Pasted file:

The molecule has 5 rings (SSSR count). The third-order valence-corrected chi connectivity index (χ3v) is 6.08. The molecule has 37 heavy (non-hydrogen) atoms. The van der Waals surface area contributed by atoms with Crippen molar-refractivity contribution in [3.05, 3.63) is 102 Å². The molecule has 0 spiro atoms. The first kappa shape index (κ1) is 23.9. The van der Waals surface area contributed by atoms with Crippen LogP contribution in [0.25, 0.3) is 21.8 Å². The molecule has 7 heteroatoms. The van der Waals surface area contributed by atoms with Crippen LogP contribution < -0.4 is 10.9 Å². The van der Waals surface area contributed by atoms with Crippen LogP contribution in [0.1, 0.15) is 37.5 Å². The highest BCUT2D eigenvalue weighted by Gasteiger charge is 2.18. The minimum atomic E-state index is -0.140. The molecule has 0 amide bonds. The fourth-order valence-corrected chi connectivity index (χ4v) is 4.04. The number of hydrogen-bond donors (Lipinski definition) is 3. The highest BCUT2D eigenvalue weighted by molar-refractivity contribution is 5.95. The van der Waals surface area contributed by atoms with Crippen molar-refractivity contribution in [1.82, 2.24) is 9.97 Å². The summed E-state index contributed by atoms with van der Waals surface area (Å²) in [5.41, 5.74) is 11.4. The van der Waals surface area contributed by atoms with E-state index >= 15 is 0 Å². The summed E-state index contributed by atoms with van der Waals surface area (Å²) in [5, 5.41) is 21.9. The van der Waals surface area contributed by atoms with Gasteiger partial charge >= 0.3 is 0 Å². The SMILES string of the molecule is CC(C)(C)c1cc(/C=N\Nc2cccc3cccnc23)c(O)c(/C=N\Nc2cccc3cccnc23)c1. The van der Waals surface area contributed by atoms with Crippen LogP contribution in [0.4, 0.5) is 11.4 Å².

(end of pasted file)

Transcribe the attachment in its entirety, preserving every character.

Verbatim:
The molecule has 5 rings (SSSR count). The third-order valence-corrected chi connectivity index (χ3v) is 6.08. The molecule has 37 heavy (non-hydrogen) atoms. The van der Waals surface area contributed by atoms with Crippen molar-refractivity contribution in [3.05, 3.63) is 102 Å². The molecule has 0 spiro atoms. The first kappa shape index (κ1) is 23.9. The van der Waals surface area contributed by atoms with Crippen LogP contribution in [0.25, 0.3) is 21.8 Å². The molecule has 7 heteroatoms. The van der Waals surface area contributed by atoms with Crippen LogP contribution < -0.4 is 10.9 Å². The van der Waals surface area contributed by atoms with Crippen LogP contribution in [0.1, 0.15) is 37.5 Å². The highest BCUT2D eigenvalue weighted by Gasteiger charge is 2.18. The minimum atomic E-state index is -0.140. The molecule has 0 amide bonds. The fourth-order valence-corrected chi connectivity index (χ4v) is 4.04. The number of hydrogen-bond donors (Lipinski definition) is 3. The highest BCUT2D eigenvalue weighted by molar-refractivity contribution is 5.95. The van der Waals surface area contributed by atoms with Crippen molar-refractivity contribution in [1.82, 2.24) is 9.97 Å². The summed E-state index contributed by atoms with van der Waals surface area (Å²) in [5.41, 5.74) is 11.4. The van der Waals surface area contributed by atoms with E-state index >= 15 is 0 Å². The summed E-state index contributed by atoms with van der Waals surface area (Å²) in [5, 5.41) is 21.9. The van der Waals surface area contributed by atoms with Gasteiger partial charge >= 0.3 is 0 Å². The SMILES string of the molecule is CC(C)(C)c1cc(/C=N\Nc2cccc3cccnc23)c(O)c(/C=N\Nc2cccc3cccnc23)c1. The van der Waals surface area contributed by atoms with Crippen LogP contribution in [0.4, 0.5) is 11.4 Å².